One evening after the service my young son (who was small for his age) approached the visiting pastor and gently tugged on his suit coat. He said, “I want Jesus and my Mom and Dad won’t let me have Jesus.”
Our friend looked at me and said, “Oh really? And why not?” (He was actually halfway laughing). He further questioned my son and he assured him that he heard his request loud and clear. The next service ended with an altar call and my son proudly walked up front by himself and proclaimed his love for Jesus. My son was baptized at the age of four years old. To this day (more than forty years later) he has never waivered. I learned that only God knows the time and place.
God is in charge and I am not.
In Hebrews 1:10-13 we are told,
“And, “You, Lord, laid the foundation of the earth in the beginning, and the heavens are the work of your hands;
they will perish, but you remain; they will all wear out like a garment,
like a robe you will roll them up, like a garment they will be changed.But you are the same, and your years will have no end.”
And to which of the angels has he ever said, “Sit at my right hand until I make your enemies a footstool for your feet”?”
Once again, God is in charge. I am not. Therefore, what is man?
In Hebrews 2:5-8, we read, “For it was not to angels that God subjected the world to come, of which we are speaking. It has been testified somewhere,
“What is man, that you are mindful of him, or the son of man, that you care for him?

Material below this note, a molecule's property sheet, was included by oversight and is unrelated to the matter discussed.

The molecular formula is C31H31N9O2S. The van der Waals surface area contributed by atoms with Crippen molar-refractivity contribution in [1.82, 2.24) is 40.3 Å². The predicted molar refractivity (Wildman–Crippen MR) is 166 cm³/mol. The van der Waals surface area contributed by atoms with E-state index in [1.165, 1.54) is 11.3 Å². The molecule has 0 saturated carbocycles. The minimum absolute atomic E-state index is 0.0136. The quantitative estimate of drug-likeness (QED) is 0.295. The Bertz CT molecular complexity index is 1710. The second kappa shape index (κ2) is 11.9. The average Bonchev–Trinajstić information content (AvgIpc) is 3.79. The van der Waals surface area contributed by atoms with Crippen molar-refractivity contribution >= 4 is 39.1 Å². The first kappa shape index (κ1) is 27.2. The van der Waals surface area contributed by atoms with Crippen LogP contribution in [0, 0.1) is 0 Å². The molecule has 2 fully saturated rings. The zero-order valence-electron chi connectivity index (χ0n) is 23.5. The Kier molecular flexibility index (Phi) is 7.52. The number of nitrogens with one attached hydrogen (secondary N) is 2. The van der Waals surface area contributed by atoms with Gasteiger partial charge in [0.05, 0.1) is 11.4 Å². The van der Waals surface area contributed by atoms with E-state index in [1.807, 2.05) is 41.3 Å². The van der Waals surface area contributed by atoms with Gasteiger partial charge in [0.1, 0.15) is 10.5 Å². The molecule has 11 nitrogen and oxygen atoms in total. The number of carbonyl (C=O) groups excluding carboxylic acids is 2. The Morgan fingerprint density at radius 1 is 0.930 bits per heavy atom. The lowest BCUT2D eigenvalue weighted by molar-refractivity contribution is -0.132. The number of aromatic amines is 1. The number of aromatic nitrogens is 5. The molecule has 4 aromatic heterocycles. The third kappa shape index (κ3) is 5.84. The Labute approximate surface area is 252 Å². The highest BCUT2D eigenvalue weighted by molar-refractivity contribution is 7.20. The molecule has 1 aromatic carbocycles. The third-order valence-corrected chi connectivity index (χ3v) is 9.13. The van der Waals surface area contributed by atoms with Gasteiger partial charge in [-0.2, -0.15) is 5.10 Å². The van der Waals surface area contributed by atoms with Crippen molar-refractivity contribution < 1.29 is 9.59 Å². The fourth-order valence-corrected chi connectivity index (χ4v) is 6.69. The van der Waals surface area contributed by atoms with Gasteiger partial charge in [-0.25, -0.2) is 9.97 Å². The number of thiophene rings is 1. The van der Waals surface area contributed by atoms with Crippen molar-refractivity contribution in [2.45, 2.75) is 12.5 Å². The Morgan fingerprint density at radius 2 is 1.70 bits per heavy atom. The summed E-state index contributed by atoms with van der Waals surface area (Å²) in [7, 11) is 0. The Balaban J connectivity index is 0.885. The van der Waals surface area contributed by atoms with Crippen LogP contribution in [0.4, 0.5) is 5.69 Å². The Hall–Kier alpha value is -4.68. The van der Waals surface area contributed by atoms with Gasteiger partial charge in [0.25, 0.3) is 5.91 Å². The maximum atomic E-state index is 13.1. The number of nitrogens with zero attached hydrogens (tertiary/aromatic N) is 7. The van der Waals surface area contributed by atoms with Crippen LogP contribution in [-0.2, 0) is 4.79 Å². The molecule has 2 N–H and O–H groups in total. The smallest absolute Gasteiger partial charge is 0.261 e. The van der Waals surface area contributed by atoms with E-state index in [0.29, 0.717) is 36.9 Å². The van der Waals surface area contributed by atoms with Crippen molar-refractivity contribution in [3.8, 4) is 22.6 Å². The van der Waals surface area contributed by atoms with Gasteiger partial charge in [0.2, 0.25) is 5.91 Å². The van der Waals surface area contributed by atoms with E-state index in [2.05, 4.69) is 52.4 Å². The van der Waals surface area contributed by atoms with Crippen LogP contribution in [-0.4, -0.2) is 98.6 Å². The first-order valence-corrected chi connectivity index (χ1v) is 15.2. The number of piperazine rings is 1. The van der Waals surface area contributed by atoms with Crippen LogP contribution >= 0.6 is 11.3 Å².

You made him for a little while lower than the angels; you have crowned him with glory and honor,
putting everything in subjection under his feet.”
Now in putting everything in subjection to him, he left nothing outside his control. At present, we do not yet see everything in subjection to him.”
The author reminds us that God has a plan for humanity and that plan is UNchanging! Using the story about my son is a perfect example. God created him and had a plan for him. In these verses we are clearly told that man is temporarily lower than Angels who are celestial beings. At the same time everything on earth is under his feet. Even at the age of four my son yearned to be connected to God and God’s plan for him.
In Hebrews 2:17-18 the author wrote, “Therefore he had to be made like his brothers in every respect, so that he might become a merciful and faithful high priest in the service of God, to make propitiation for the sins of the people. For because he himself has suffered when tempted, he is able to help those who are being.”
Jesus came and lived just like we live. He hungered. He suffered pain. He would get tired.
Because of that, Jesus understands. Jesus knows exactly what it’s like to be human. Yet Jesus is fully divine.
I was nine years old the day I made the trek down the isle to accept Jesus. Since that day, every day I know my need for Jesus is great. I love Jesus…I can’t begin to imagine what life would be like without Jesus. I am thankful…ever so thankful that Jesus changed my life,
In God, Deborah